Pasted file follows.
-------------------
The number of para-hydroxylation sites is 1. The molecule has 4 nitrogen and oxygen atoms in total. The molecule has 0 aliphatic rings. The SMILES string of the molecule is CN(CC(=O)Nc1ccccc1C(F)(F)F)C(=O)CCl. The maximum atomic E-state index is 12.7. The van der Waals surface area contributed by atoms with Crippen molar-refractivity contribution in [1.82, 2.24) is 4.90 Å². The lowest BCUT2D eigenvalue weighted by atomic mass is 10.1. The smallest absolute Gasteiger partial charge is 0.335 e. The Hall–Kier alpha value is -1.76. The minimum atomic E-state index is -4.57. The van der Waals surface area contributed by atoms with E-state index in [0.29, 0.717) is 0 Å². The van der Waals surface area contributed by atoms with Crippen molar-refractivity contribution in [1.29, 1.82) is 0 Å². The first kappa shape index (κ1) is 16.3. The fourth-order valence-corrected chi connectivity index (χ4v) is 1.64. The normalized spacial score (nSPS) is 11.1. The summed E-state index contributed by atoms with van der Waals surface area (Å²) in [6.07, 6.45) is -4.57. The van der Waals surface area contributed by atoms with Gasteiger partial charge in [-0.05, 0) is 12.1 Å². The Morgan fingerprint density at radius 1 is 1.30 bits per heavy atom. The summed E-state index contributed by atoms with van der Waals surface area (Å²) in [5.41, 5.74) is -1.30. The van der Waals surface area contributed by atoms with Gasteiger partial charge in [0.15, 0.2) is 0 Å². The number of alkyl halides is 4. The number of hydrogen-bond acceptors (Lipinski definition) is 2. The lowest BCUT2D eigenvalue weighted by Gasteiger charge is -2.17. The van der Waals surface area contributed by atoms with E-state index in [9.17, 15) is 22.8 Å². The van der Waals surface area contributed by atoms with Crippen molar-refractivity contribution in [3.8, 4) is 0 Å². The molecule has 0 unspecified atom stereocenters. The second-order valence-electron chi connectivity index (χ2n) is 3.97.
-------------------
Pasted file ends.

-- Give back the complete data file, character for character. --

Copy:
The number of para-hydroxylation sites is 1. The molecule has 4 nitrogen and oxygen atoms in total. The molecule has 0 aliphatic rings. The SMILES string of the molecule is CN(CC(=O)Nc1ccccc1C(F)(F)F)C(=O)CCl. The maximum atomic E-state index is 12.7. The van der Waals surface area contributed by atoms with Crippen molar-refractivity contribution in [1.82, 2.24) is 4.90 Å². The lowest BCUT2D eigenvalue weighted by atomic mass is 10.1. The smallest absolute Gasteiger partial charge is 0.335 e. The Hall–Kier alpha value is -1.76. The minimum atomic E-state index is -4.57. The van der Waals surface area contributed by atoms with E-state index in [0.29, 0.717) is 0 Å². The van der Waals surface area contributed by atoms with Crippen molar-refractivity contribution in [1.29, 1.82) is 0 Å². The first kappa shape index (κ1) is 16.3. The fourth-order valence-corrected chi connectivity index (χ4v) is 1.64. The normalized spacial score (nSPS) is 11.1. The summed E-state index contributed by atoms with van der Waals surface area (Å²) in [6.07, 6.45) is -4.57. The van der Waals surface area contributed by atoms with Gasteiger partial charge in [-0.05, 0) is 12.1 Å². The Morgan fingerprint density at radius 1 is 1.30 bits per heavy atom. The summed E-state index contributed by atoms with van der Waals surface area (Å²) in [5.41, 5.74) is -1.30. The van der Waals surface area contributed by atoms with Gasteiger partial charge in [0.15, 0.2) is 0 Å². The number of alkyl halides is 4. The number of hydrogen-bond acceptors (Lipinski definition) is 2. The lowest BCUT2D eigenvalue weighted by Gasteiger charge is -2.17. The van der Waals surface area contributed by atoms with E-state index in [9.17, 15) is 22.8 Å². The van der Waals surface area contributed by atoms with Crippen molar-refractivity contribution in [3.8, 4) is 0 Å². The molecule has 0 unspecified atom stereocenters. The second-order valence-electron chi connectivity index (χ2n) is 3.97.